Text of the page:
Good things come in three’s, so they say, so here are three good things - well, three things, anyway.
There’s a proverb that says “A chain is only as strong as its weakest link” - your body could be the perfect illustration of that. If you’re going to suffer injury through doing your sport it could well be at the weakest part of you. So, as much as possible you have to keep every part of your body as strong as every other part.
And if you want to do that, you will need to make sure that your exercise routine really does exercise all of your muscles because, according to research from a team of scientists at the University of Western Ontario led by Professor Geoff Power, a muscle that isn’t exercised won’t remain strong and well conditioned merely as a result of you exercising other muscles.
Or, to put it into scientific jargon, there is no “overall systemic neuroprotective effect of high levels of physical activity”.
Other research by this same team has established that exercise does enable muscle to maintain its mass and condition. Measurements of the leg muscles of a group of Masters runners, aged around 65, and the leg muscles of a much younger group of runners, showed the muscle mass and condition of both groups of runners to be comparable. By contrast, the leg muscles of a third group, of older non-runners, were much smaller and weaker. The measurements taken were expressed in terms of the number of Motor Units in the muscle - Motor Units consist of the union of a motor neuron conected to a group of muscle fibres - which we wrote about previously - (the original research is here)
In this research, the same team of scientists measured and compared runners’ arm muscles, i.e. muscles that were not directly involved in the exercise being undertaken. As before, a group of lifelong Masters runners and a group of older non-runners - aged in the 65-70 range - were compared to a group of younger runners - average age 27. They found that whereas in the previous study the leg muscle measurements of the Masters runners compared well with the younger runners, in this test, the Masters runners arm muscle measurements were more similar to that of the older non-runners. In other words, despite being long-term top level athletes, the reduction in strength, and therefore functionality, of their arm muscles followed the more usual pattern seen in ageing, i.e. muscle wasting, as was the case in the group of older non-runners.
The scientists concluded from these results that in order to keep any particular muscle in good shape as you age you need to exercise it directly.
So if you want to avoid being an illustration of a proverb, and want to continue being a fully-functioning Silver Grey athlete, make sure your exercises and your training work-outs involve your entire body.
Next, it is well known that among the benefits of regular exercise is a reduction in the risk of suffering from one or more of the most common chronic, serious or fatal diseases - stroke, heart disease, diabetes and breast and colon cancer. Until recently, World Health Organisation (WHO) has recommended 150 minutes per week of exercise at a level equivalent to a brisk walk, or 75 minutes per week of a more intense level of exercise such as running, in order to achieve these health benefits. In scientific terms, this amount of exercise is quantified as 600 metabolic equivalent minutes (600 MET minutes).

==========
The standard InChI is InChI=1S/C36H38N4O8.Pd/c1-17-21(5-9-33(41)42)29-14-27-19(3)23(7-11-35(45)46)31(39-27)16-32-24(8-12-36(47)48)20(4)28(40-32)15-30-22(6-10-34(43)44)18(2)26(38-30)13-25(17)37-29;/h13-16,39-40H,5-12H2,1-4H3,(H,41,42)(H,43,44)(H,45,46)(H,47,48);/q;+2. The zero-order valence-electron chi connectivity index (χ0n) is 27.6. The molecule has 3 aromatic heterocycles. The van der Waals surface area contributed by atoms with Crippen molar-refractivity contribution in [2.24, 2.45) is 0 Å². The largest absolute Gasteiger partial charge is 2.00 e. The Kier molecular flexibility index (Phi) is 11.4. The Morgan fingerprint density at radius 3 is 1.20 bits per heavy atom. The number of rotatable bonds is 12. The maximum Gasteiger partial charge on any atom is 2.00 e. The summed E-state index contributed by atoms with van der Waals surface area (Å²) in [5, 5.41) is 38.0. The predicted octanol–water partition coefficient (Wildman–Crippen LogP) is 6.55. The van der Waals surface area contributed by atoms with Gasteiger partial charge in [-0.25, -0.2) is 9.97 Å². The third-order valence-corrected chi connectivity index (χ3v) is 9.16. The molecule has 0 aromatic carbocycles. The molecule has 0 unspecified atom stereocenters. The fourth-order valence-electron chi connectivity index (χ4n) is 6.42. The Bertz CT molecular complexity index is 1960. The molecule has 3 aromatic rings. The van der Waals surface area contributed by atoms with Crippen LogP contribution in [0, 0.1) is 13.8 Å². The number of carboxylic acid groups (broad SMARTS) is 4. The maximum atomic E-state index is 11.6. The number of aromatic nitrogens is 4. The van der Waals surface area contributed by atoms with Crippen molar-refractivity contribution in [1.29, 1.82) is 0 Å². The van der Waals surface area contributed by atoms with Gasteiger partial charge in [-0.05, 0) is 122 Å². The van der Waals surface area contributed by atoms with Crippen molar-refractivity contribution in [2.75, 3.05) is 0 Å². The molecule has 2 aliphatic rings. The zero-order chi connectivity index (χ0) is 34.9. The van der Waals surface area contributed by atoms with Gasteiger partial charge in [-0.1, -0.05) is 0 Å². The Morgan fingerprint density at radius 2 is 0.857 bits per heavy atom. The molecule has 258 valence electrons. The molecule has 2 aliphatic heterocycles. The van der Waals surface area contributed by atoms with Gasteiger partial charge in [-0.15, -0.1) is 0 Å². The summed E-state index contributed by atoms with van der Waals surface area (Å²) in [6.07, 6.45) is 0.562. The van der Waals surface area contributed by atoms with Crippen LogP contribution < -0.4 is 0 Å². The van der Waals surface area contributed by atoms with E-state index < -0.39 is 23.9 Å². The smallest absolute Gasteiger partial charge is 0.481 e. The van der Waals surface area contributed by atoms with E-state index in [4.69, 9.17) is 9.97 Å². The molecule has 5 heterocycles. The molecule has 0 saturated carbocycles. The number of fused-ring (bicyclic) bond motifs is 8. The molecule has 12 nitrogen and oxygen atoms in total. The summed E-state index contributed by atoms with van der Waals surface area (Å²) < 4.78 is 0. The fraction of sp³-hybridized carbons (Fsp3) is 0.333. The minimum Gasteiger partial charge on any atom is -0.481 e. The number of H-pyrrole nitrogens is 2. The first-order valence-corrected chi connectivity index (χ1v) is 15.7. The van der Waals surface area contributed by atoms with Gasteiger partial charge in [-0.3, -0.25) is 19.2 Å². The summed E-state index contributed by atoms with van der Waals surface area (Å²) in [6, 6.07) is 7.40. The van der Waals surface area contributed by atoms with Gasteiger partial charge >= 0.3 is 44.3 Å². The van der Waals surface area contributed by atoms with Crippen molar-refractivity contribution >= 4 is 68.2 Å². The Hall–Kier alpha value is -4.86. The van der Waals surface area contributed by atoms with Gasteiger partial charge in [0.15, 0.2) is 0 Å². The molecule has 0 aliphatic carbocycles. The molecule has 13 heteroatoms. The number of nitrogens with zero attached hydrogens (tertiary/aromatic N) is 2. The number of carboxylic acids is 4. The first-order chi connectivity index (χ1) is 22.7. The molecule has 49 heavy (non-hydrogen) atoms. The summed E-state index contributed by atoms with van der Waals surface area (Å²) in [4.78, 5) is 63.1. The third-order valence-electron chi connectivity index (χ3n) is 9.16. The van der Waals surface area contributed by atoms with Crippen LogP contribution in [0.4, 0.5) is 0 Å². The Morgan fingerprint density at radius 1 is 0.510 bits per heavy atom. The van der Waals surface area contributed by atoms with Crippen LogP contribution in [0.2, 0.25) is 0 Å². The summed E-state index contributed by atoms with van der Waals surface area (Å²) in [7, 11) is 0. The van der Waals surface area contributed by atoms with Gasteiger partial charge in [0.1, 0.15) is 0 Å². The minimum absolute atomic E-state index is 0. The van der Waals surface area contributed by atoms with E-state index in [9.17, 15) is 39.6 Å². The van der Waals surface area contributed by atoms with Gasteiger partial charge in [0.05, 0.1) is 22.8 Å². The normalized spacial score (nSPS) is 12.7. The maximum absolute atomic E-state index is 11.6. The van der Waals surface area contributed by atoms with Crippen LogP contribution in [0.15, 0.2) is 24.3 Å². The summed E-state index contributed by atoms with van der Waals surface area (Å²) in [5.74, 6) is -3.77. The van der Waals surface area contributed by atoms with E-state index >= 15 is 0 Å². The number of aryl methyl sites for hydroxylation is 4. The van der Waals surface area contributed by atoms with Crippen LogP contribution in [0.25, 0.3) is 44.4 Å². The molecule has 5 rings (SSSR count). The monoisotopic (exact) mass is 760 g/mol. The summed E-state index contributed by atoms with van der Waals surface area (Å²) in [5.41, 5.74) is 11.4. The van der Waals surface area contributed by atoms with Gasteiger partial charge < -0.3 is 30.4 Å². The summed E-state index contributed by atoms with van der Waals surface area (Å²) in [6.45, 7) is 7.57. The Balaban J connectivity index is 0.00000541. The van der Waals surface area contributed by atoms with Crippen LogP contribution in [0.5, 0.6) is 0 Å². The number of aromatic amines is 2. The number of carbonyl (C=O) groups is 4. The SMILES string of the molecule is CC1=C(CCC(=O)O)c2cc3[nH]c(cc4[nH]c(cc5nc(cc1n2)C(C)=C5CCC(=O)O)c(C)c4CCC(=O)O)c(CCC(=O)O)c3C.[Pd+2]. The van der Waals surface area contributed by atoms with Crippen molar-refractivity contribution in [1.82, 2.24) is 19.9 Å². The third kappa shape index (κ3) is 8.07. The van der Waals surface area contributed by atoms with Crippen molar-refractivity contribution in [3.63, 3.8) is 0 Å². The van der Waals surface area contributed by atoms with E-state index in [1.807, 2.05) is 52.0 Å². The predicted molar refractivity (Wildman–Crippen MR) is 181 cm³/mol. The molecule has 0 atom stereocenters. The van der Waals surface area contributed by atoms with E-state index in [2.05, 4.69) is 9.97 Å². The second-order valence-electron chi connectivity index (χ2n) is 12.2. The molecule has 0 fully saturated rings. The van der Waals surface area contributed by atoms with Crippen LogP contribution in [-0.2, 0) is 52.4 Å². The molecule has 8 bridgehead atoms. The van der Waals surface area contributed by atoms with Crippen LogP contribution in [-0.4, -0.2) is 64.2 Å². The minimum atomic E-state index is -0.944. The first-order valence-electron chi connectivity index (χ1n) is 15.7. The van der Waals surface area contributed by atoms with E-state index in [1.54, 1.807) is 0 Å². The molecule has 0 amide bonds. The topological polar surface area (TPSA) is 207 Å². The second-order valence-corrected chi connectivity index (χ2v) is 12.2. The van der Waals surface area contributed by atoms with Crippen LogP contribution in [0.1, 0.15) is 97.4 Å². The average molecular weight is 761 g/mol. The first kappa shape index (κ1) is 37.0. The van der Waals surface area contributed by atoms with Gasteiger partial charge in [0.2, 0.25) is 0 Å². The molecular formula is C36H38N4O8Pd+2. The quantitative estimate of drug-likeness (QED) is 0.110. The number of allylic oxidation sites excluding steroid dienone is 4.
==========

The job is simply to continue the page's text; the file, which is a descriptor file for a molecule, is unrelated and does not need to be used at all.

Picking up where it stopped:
Now, WHO has accepted new findings from researchers in the US and Australia that its recommended amount of weekly exercise is too low for marked health benefits to be achieved. Researchers involved in a meta analysis of 174 studies have concluded that a significant drop in the occurrence of these 5 diseases requires a much higher weekly levels of exercise - up to 3000/4000 MET minutes per week!
This might seem a huge amount of time to spend each week on exercise, but not all of it has to be spent on “exercise” as such, much of the health benefits could be gained by gardening, other household chores or by taking part of your journey to work on foot.
On the other hand, you could look at it like this.
If the amount of time spent fulfilling the demands of the first part of this article seems onerous, at least the time spent ensuring that ALL the muscles in your body are exercised will, according to WHO’s new recommendation, give you a long and healthy life in which to enjoy your fully functional body!
And lastly, before we forget - nutrition!
Everyone is aware of the importance of good diet, good nutrition. In recent times, there has been enthusiastic support for what has been called The Mediterranean Diet, which consists largely of fruits, vegetables, whole grains, beans, seeds, fish, and olive oil, in particular for heart health. New research has shown that it is not only good for that, it also contributes to improved cognitive function, including memory. This research comes from Roy Hardman from the Centre for Human Psychopharmacology, Swinburne University of Technology Melbourne Australia and his colleagues who, through analysis of all available research papers published between 2000-15 found that many of them supported the idea that “the Mediterranean diet … showed that people had slowed rates of cognitive decline, reduced conversion to Alzheimer's, and improved cognitive function”.
We have previously reported on research demonstrating that exercise itself benefits the brain and cognitive function, but on the basis of the more the better, adding in a healthy dose of this memory-enhancing diet will hopefully not only give you a better chance of avoiding the cognitive decline associated with age, it will also give you the the wherewithal to remember to do all the exercises in the first two parts of this article!